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Kingdom of Priests

Recently a particularly thoughtful commenter on this blog mentioned in passing that he identifies as a Noachide, that is, a Gentile believer in Torah. I was so interested to hear this that I wrote to him and asked for his story, which he graciously provided. I am copying it below. It’s truly a privilege for me to have such a person among my readers.

But first a note of introduction. A few weeks back I startled some Jewish readers by saying that Judaism in its classical sources is a missionary religion. Not that Jews are enjoined to convert Gentiles to Judaism, but rather to draw them to the primordial Torah religion of Noachism. This is assumed to be the faith practiced by Noah and bequeathed to humanity.
In this model, which the Talmud details in tractate Sanhedrin, Jews follow the moral and ritual Mosaic code, while Gentiles follow the Noachide code. But the model of spiritual reality revealed in the Torah is a gift given to both Jews and Gentiles.
Maimonides makes it very clear in his Mishneh Torah that Jews are commanded to use whatever means are at our disposal to encourage (that’s putting it mildly) non-Jews in this Noachide path (Laws of Kings 6:10). Yes, Judaism is an aggressively missionary religion, if not in current practice then in theory.
That having been said, I’ll introduce you to my reader and friend, Brian Beckman:

I’m a physicist, and was brought up as a very conservative, traditional Catholic. The church changed dramatically in my youth. From my point of view, it wasn’t wrenching, because I didn’t change. That left me without an emotional connection to God, but also free to pursue a more durable, intellectual connection.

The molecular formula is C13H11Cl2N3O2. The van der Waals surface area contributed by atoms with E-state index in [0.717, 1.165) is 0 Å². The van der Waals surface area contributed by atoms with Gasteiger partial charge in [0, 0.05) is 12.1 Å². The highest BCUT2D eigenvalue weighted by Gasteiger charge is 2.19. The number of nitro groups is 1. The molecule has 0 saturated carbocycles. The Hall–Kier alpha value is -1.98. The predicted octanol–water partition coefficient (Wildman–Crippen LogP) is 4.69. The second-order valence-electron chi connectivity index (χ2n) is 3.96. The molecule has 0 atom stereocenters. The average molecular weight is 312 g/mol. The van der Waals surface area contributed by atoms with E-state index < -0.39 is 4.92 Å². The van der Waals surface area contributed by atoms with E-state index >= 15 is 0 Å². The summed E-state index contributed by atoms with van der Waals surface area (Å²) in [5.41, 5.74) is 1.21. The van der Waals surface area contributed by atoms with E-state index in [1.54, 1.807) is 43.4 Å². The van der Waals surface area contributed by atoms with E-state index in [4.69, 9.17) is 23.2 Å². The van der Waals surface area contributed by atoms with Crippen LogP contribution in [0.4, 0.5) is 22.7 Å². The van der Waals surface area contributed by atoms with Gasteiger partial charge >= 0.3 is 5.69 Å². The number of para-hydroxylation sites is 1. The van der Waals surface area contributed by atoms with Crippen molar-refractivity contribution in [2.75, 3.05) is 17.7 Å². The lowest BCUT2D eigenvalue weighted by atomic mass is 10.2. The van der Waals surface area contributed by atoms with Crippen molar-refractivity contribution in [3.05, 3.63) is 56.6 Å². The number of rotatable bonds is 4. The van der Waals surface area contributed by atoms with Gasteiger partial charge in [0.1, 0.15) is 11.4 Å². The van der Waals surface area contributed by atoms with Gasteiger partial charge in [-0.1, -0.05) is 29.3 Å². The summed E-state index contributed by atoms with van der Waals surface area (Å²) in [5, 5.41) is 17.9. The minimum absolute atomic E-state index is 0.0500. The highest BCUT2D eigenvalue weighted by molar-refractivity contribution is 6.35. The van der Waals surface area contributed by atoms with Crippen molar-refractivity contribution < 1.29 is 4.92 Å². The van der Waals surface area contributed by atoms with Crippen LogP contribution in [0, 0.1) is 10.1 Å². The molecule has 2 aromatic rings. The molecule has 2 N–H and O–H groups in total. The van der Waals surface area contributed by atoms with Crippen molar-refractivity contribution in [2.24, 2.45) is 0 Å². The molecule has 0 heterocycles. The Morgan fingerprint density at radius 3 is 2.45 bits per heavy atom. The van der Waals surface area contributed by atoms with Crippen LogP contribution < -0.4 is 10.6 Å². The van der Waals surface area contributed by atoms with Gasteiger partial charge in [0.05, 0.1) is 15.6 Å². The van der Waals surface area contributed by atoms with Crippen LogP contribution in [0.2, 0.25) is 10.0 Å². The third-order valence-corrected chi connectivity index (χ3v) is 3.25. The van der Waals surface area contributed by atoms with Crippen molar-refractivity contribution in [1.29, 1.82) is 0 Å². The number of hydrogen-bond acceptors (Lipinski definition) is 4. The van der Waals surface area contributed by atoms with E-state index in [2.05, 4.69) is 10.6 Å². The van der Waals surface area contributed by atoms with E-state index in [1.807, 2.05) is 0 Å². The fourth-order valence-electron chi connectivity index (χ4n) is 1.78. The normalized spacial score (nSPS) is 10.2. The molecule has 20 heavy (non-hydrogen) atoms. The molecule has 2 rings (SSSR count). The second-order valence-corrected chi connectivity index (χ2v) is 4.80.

It can be tricky to look for God in a science-saturated life, but if one digs deep enough, one will find the need either for an Original Cause or for an Anthropic Principle. While I grant that anthropism is logically coherent, I find it empty, like a tautology. It’s equally sound to suppose that the universe is here because God wants it. At that point, all one needs to compose a logically coherent notion of God is to study and sift good ideas from bad ones, which, as a physicist, I know how to do. 

I am an unofficial Noahide. I follow the Seven Laws of Noah found in the Torah and detailed by Maimonides. I’m unofficial only because I have not yet had the chance to take a formal oath, but I would certainly do so. In ancient Israel, I might have been ger toshav — a legal alien, and I might have aspired to be ger tzedek — a righteous gentile, a very high calling indeed, likely beyond my ability to achieve.

These laws contain nothing surprising to any typical American with a passing acquaintance with the Bible and the Ten Commandments. According to my reading of Rabbi Elijah Benamozegh (see Jewish and Christian Ethics, and Israel and Humanity), a typical American Christian trying to follow basic Christian ethics would, in fact, be a de-facto Noahide even if not aware of it. ??